On a side note, I use a slightly modified version of AsyncPump, which makes sure the initial task starts executing asynchronously (i.e., after the core loop has started pumping), with TaskScheduler.Current being TaskScheduler.FromCurrentSynchronizationContext():

/// <summary>
/// PumpingSyncContext, based on AsyncPump
/// http://blogs.msdn.com/b/pfxteam/archive/2012/02/02/await-synchronizationcontext-and-console-apps-part-3.aspx
/// </summary>
class PumpingSyncContext : SynchronizationContext
{
    BlockingCollection<Action> _actions;
    int _pendingOps = 0;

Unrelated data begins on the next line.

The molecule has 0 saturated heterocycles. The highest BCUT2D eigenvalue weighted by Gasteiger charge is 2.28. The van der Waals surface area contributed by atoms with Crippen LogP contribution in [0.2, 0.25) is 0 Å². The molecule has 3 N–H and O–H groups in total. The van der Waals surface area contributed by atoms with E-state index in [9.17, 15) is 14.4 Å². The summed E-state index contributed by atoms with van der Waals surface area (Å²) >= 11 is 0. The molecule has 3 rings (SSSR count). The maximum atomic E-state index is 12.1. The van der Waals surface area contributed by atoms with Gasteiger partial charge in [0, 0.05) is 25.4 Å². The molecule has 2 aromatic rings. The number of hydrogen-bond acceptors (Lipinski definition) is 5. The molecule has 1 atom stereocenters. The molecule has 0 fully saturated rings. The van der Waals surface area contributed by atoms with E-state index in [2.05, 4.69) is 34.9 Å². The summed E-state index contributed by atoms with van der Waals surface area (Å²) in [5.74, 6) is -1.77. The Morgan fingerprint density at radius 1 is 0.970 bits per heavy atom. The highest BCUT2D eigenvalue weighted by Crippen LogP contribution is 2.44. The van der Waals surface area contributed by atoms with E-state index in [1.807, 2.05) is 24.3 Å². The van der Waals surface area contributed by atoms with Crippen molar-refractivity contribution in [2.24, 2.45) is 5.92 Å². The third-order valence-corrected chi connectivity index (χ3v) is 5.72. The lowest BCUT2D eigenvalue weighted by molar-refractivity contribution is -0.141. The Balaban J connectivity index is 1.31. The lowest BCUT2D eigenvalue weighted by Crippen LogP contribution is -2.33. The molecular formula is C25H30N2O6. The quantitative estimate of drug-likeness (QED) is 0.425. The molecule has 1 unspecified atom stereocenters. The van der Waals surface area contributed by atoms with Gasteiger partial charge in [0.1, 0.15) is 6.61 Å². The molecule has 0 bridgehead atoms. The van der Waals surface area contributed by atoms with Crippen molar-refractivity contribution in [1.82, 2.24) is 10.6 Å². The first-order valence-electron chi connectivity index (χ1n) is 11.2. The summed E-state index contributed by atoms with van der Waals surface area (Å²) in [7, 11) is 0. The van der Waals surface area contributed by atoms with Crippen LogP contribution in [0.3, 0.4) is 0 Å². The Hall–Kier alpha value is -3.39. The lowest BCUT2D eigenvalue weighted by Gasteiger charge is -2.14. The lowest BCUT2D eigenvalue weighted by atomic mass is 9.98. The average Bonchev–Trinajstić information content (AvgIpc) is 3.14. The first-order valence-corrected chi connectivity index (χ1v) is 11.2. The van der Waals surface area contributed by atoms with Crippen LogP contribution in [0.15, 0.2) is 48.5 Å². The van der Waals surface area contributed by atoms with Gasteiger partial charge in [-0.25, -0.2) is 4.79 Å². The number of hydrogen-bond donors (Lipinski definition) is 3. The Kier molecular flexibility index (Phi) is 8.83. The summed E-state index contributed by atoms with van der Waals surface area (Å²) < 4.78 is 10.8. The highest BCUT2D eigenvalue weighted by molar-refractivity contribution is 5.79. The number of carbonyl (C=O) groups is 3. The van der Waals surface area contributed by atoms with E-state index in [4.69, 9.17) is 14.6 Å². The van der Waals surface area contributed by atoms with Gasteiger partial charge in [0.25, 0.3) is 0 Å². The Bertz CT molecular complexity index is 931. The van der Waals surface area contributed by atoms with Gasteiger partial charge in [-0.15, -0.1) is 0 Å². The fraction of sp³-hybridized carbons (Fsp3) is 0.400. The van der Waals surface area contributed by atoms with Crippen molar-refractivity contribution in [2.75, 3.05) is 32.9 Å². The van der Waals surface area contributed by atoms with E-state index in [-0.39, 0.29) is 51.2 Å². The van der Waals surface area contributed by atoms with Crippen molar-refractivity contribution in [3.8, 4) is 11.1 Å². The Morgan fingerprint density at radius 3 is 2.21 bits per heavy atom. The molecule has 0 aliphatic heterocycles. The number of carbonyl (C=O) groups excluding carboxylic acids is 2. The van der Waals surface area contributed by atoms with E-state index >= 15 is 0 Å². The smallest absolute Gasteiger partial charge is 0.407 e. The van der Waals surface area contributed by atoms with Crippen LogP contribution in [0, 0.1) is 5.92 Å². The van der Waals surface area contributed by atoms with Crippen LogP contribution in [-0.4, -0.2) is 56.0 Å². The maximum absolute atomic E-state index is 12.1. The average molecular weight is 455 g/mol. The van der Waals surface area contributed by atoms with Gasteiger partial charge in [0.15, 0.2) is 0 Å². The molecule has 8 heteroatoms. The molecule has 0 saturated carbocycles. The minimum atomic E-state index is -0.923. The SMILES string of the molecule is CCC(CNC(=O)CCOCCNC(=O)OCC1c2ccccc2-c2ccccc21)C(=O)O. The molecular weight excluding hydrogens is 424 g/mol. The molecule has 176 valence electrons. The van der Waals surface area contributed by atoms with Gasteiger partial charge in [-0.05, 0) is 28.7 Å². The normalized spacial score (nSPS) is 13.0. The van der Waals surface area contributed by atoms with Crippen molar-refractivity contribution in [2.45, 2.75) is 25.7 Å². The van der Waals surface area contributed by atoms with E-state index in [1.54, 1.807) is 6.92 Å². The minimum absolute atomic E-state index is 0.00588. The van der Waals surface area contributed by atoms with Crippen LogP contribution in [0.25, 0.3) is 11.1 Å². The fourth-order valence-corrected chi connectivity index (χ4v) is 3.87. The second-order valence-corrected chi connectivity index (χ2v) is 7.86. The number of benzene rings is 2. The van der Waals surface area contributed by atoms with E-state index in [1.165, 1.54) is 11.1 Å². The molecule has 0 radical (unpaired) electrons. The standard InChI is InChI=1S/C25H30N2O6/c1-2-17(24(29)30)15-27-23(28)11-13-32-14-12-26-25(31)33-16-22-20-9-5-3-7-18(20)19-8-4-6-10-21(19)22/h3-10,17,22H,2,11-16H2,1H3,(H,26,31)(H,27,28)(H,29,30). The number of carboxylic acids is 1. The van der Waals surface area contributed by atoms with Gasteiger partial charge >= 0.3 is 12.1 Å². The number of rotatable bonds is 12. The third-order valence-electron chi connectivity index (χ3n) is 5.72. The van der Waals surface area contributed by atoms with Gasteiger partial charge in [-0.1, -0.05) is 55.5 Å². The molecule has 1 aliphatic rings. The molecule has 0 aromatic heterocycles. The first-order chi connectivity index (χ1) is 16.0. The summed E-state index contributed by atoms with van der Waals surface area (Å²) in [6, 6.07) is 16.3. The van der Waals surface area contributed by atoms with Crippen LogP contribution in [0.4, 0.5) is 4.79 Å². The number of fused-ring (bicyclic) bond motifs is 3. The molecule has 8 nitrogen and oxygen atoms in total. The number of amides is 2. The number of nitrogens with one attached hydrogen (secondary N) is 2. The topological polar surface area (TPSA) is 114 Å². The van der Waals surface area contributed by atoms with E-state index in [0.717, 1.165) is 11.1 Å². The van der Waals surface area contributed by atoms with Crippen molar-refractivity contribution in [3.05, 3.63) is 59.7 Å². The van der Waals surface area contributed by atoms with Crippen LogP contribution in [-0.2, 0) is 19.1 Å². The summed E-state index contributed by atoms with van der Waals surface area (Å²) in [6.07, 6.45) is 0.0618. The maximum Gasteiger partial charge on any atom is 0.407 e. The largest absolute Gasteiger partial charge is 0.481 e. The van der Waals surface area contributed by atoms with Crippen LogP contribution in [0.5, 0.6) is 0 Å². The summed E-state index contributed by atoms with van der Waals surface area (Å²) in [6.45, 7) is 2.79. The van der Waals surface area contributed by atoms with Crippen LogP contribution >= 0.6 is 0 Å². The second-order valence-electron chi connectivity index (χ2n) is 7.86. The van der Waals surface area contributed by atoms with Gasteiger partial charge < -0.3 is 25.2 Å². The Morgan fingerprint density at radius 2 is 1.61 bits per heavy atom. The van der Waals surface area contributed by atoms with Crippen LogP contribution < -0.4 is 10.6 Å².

public TResult Run<TResult>(Func<Task<TResult>> taskFunc, CancellationToken token = default(CancellationToken))
    {
        _actions = new BlockingCollection<Action>();
        SynchronizationContext.SetSynchronizationContext(this);
        try
        {
            var scheduler = TaskScheduler.FromCurrentSynchronizationContext();

            var task = Task.Factory.StartNew(
                async () =>
                {
                    OperationStarted();
                    try
                    {
                        return await taskFunc();
                    }
                    finally
                    {
                        OperationCompleted();
                    }
                },
                token, TaskCreationOptions.None, scheduler).Unwrap();

            // pumping loop
            foreach (var action in _actions.GetConsumingEnumerable())
                action();

            return task.GetAwaiter().GetResult();
        }